The 2017 U.S. Junior Champion came close to landing the first clean quad loop in competition in 2016 at a Junior Grand Prix. While the technical panel recognized the jump as rotated, the skater stumbled on the landing and received negative GOEs. Shortly afterwards, Yuzuru Hanyu got credit for a clean quad loop he landed at the Autumn Classics in Canada in September 2016.
Prior to coming to the U.S., Krasnozhon was a student of renowned coach Alexei Mishin. At 13, he decided he wanted to move to the USA without his parents. First, he went only on a family vacation, but his parents wanted him to skate for two weeks before they came over themselves. The skater stayed with friends of his parents and was able to skate there and loved it so much that he wanted to remain. After staying with the friends of his parents for a few months, Krasnozhon then lived with his coaches Peter and Darlene Cain for nearly five years.
The athlete’s parents still reside in St. Petersburg, Russia. “The first year was probably tough,” Krasnozhon recalled. However, he did not regret his move. “I didn’t see my potential in Russia. I always got nervous for competitions and I didn’t know what I was doing. I was like, ‘I am good, but I don’t know what I am doing. It’s almost like I’m like a monkey being manipulated by somebody,'” he explained. “In the U.S., I finally start thinking for myself. I am like, ‘What am I not doing in practice? What do I need to do? What do I need to work on?’ In Russia, they were just telling me, ‘Do this and this and this!’ Sometimes you don’t want to do it because…why would you? In the U.S., I realized why I’m doing something.”
Krasnozhon, who prefers to be called ‘Alex’ instead of ‘Alexei’, has adapted to his life in the U.S. “I think I am American now because I am constantly surrounded by American culture, but I think I still have some aspects of Russian culture in me. I would say that I am more of an American than Russian,” he noted.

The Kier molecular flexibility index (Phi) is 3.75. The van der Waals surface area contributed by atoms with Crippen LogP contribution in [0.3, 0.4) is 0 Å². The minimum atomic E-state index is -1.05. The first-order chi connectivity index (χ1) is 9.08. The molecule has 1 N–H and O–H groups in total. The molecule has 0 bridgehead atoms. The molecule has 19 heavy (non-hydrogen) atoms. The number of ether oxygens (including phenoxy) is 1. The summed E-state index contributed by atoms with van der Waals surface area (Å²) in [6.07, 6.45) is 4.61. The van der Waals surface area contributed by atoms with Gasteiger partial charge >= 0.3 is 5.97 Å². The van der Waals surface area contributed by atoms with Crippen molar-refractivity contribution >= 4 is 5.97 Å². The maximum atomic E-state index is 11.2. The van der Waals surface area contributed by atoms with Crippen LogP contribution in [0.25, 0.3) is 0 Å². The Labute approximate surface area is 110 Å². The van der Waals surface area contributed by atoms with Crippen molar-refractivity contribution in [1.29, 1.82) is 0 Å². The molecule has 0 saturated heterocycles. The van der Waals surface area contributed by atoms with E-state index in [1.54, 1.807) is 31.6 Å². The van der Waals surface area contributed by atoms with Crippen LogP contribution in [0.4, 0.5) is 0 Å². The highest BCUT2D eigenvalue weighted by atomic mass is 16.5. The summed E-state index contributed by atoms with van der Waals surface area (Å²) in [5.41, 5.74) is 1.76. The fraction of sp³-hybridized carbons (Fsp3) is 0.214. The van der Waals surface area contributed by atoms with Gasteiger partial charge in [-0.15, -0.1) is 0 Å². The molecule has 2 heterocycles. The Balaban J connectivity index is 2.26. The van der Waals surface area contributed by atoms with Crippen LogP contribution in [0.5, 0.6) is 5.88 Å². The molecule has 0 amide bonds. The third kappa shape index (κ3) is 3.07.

The skater is well aware that he has been criticized by fans and other people in both Russian and the U.S. who didn’t like the fact that he switched countries. “I know a lot of people don’t like me because I am skating for the U.S. and some people are saying, ‘He’s taking U.S. spots.’ I read that on Golden Skate (forum) and it’s really funny. I love reading that stuff!” the 2017 U.S. National Junior Champion shared. He also finds critical posts on Russian internet forums. “Some people say: ‘Alexei has left his country, abandoned his country.'” But Krasnozhon doesn’t let these comments distract him.
In preparation for the new season, the skater plans to do at least one summer competition. At press time, he was unsure of which one and if he would also do a Challenger event. He feels that his experience from the past season will help him. “This year I learned a very important lesson: Work hard, do what you are supposed to do, and results will come. Don’t worry what your competitors are doing. What matters is what you do, not what others do.”